Target Corp.’s testing of an augmented reality-powered platform from Perfect Corp. that allows shoppers to virtually try on makeup products is seen as a “bold move” that will increase conversions and position the mass retailer as a leader in deploying AR technology, according to industry observers.
Christina Hennington, senior vice president of beauty and essentials at Target, said in a blog post this week that the test of Target Beauty Studio reflects a convergence of the physical with the digital. She noted Target shoppers “love to explore” and the technology gives “guests even more convenient options to find the perfect beauty items for their unique needs.”
Hennington said Target “guests can virtually try on hundreds of makeup items, including different lip colors, cheek colors and false eyelashes instantly” via technology that uses “real-time facial mapping technology, letting guests explore and have fun without the mess.”
Mai Kang, vice president of research operations at Fuel Cycle, which offers consumer and market insights for retailers and brands, said retailers “need to be innovative and incorporating AR in a meaningful way accomplishes this. Target has potentially found a way to break the barrier of consumer hesitation of buying things online without trying on a product – adding AR components to ‘put on’ the makeup takes away the need of going to the store – provide a try-and-buy experience all on your phone.”
Kang said aside from a “stress-free and convenient” shopping experience, consumers get product information as well as suggestions on related products. “It’s also important to note that they are doing this also for furniture in home — along with beauty,” Kang added.
Target released the home goods AR technology last fall with the “See It In Your Space,” which is on target.com and can be used with any smartphone. “The process eliminates the hassle of ordering real furniture, only to discover that it doesn’t quite work in your home,” Target said in a statement at the time of the rollout.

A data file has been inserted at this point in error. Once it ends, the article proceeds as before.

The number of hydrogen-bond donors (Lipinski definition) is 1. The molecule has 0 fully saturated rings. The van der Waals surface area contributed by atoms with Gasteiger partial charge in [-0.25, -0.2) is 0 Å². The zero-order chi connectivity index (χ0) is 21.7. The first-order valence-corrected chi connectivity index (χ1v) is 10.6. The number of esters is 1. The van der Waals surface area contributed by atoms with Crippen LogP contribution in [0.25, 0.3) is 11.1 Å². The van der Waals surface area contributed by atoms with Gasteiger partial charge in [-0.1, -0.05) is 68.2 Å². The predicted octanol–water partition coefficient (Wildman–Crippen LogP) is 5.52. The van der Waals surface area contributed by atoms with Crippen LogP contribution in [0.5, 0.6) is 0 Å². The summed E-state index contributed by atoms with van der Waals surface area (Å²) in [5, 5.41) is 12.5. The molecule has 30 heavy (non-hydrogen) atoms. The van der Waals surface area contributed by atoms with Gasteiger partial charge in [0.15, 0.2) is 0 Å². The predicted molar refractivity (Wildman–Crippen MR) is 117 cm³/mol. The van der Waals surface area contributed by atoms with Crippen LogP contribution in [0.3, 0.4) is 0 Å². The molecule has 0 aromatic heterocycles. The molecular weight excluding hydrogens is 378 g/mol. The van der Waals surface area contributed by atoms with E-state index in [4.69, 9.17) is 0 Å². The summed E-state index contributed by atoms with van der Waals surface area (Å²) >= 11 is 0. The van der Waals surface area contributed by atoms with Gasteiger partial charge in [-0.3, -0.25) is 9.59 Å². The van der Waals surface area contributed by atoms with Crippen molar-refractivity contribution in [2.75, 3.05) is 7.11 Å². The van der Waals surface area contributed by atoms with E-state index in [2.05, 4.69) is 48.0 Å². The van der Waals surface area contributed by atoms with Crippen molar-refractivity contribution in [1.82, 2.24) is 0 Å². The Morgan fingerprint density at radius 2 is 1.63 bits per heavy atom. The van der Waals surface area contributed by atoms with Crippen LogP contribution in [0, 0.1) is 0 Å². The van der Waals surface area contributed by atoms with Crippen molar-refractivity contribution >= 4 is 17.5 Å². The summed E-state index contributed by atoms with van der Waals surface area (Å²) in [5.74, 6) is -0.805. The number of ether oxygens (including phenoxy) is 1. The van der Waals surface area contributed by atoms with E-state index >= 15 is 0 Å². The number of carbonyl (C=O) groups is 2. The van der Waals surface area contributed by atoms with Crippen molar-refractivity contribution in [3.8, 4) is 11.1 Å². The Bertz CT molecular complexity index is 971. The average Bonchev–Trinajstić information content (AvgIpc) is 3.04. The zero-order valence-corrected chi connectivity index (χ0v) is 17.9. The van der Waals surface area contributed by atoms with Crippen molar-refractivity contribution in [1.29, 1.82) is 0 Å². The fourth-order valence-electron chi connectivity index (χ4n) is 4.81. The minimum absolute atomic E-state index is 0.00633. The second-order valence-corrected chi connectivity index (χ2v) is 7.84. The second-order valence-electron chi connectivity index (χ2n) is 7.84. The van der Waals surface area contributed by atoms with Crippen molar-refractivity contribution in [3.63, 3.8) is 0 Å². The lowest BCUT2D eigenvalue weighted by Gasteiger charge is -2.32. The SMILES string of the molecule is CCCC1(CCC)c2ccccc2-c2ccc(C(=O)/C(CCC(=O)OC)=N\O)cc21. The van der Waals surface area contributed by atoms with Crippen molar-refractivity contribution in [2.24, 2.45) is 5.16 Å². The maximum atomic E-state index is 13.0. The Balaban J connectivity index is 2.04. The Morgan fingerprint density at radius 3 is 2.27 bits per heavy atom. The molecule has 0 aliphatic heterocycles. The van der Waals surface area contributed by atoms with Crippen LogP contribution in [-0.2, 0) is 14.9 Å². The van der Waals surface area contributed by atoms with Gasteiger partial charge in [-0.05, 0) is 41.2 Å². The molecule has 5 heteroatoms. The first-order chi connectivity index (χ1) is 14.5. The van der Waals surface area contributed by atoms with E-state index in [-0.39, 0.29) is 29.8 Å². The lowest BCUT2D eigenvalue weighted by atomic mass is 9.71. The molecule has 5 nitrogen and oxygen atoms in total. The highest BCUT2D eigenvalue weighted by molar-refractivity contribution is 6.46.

“These convenient and thoughtful shopping experiences are what helps build a loyal customer base,” Kang explained. “Not to mention, this will help get more people on the Target App as well. This is going to help merge and align the digital and physical space so that they are one homogenized experience. Operationally, it can reduce the amount of returns, optimizes warehouse space, which is a win-win for both the customer and the retailer.”
Joshua March, chief executive officer of customer engagement solution provider Conversocial, said that given the current retail landscape, “extending innovative experiences to your customer base as new tooling and standards emerge is imperative to keep up — [and] augmented reality is a great place for Target to start.”
March said with a nearly endless supply of product choices, which is amplified online, “retailers need to figure out how to help customers navigate that choice, storytelling efforts involving AR is a really great way of doing this.”
“With the goal of increasing the overall customer experience, enabling consumers to have real-time interaction with Target experts over web and mobile is also a huge step in the right direction—again, it’s all about navigating through a complex number of choices; if ease of use and meaningful engagement are laced into the consumer experience — they will keep coming back,” March said.
The ceo also offered some suggestions for Target. March said as a next step, “Target should look to take advantage of more modern messaging technologies instead of traditional SMS and webchat…if they used Messenger, they could have a seamless experience across both web and mobile and would be able to include interactive elements and product information in the conversation much easier than over traditional SMS and chat.”